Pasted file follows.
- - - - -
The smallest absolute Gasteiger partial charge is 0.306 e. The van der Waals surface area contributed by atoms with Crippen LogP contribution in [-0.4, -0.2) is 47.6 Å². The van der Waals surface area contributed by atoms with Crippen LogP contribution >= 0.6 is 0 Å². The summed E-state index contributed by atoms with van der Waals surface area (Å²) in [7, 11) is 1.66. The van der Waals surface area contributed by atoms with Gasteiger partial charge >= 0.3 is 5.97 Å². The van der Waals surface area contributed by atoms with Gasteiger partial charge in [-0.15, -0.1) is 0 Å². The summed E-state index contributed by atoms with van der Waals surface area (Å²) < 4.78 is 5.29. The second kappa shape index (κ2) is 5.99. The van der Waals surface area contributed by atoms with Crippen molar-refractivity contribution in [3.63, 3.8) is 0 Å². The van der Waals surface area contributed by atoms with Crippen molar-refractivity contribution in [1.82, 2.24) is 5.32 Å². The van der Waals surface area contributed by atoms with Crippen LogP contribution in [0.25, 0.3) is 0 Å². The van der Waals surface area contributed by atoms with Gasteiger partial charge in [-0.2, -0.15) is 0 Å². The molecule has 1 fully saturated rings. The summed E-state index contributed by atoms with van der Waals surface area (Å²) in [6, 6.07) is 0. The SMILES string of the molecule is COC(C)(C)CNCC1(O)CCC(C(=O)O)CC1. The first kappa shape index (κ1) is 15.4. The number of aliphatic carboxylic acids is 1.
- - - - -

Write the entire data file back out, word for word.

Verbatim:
The smallest absolute Gasteiger partial charge is 0.306 e. The van der Waals surface area contributed by atoms with Crippen LogP contribution in [-0.4, -0.2) is 47.6 Å². The van der Waals surface area contributed by atoms with Crippen LogP contribution >= 0.6 is 0 Å². The summed E-state index contributed by atoms with van der Waals surface area (Å²) in [7, 11) is 1.66. The van der Waals surface area contributed by atoms with Gasteiger partial charge >= 0.3 is 5.97 Å². The van der Waals surface area contributed by atoms with Gasteiger partial charge in [-0.15, -0.1) is 0 Å². The summed E-state index contributed by atoms with van der Waals surface area (Å²) < 4.78 is 5.29. The second kappa shape index (κ2) is 5.99. The van der Waals surface area contributed by atoms with Crippen molar-refractivity contribution in [3.63, 3.8) is 0 Å². The van der Waals surface area contributed by atoms with Crippen molar-refractivity contribution in [1.82, 2.24) is 5.32 Å². The van der Waals surface area contributed by atoms with Crippen LogP contribution in [0.25, 0.3) is 0 Å². The van der Waals surface area contributed by atoms with Gasteiger partial charge in [-0.2, -0.15) is 0 Å². The molecule has 1 fully saturated rings. The summed E-state index contributed by atoms with van der Waals surface area (Å²) in [6, 6.07) is 0. The SMILES string of the molecule is COC(C)(C)CNCC1(O)CCC(C(=O)O)CC1. The first kappa shape index (κ1) is 15.4. The number of aliphatic carboxylic acids is 1.